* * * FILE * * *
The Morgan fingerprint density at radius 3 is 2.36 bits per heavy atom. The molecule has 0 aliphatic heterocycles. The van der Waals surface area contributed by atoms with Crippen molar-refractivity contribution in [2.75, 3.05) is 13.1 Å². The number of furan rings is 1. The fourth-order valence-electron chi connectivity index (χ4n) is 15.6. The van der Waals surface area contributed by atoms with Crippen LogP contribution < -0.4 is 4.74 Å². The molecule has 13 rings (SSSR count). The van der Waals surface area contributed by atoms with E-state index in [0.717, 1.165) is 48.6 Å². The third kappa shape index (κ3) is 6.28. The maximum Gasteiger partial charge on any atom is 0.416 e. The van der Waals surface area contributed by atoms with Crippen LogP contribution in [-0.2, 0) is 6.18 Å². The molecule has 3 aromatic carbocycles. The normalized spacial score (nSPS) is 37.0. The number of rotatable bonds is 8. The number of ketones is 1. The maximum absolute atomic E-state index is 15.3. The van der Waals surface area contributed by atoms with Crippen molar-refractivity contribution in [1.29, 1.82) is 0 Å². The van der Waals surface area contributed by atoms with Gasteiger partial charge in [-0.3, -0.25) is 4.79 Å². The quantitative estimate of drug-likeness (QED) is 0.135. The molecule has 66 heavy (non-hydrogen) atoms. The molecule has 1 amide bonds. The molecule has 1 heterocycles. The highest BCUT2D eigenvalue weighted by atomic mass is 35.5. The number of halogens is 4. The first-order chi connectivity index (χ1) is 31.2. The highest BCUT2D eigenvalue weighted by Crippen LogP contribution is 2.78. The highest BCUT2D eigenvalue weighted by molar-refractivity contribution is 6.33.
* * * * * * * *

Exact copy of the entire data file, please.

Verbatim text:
The Morgan fingerprint density at radius 3 is 2.36 bits per heavy atom. The molecule has 0 aliphatic heterocycles. The van der Waals surface area contributed by atoms with Crippen molar-refractivity contribution in [2.75, 3.05) is 13.1 Å². The number of furan rings is 1. The fourth-order valence-electron chi connectivity index (χ4n) is 15.6. The van der Waals surface area contributed by atoms with Crippen LogP contribution < -0.4 is 4.74 Å². The molecule has 13 rings (SSSR count). The van der Waals surface area contributed by atoms with E-state index in [0.717, 1.165) is 48.6 Å². The third kappa shape index (κ3) is 6.28. The maximum Gasteiger partial charge on any atom is 0.416 e. The van der Waals surface area contributed by atoms with Crippen LogP contribution in [-0.2, 0) is 6.18 Å². The molecule has 3 aromatic carbocycles. The normalized spacial score (nSPS) is 37.0. The number of rotatable bonds is 8. The number of ketones is 1. The maximum absolute atomic E-state index is 15.3. The van der Waals surface area contributed by atoms with Crippen molar-refractivity contribution in [1.29, 1.82) is 0 Å². The van der Waals surface area contributed by atoms with Gasteiger partial charge in [-0.3, -0.25) is 4.79 Å². The quantitative estimate of drug-likeness (QED) is 0.135. The molecule has 66 heavy (non-hydrogen) atoms. The molecule has 1 amide bonds. The molecule has 1 heterocycles. The highest BCUT2D eigenvalue weighted by atomic mass is 35.5. The number of halogens is 4. The first-order chi connectivity index (χ1) is 31.2. The highest BCUT2D eigenvalue weighted by Crippen LogP contribution is 2.78. The highest BCUT2D eigenvalue weighted by molar-refractivity contribution is 6.33.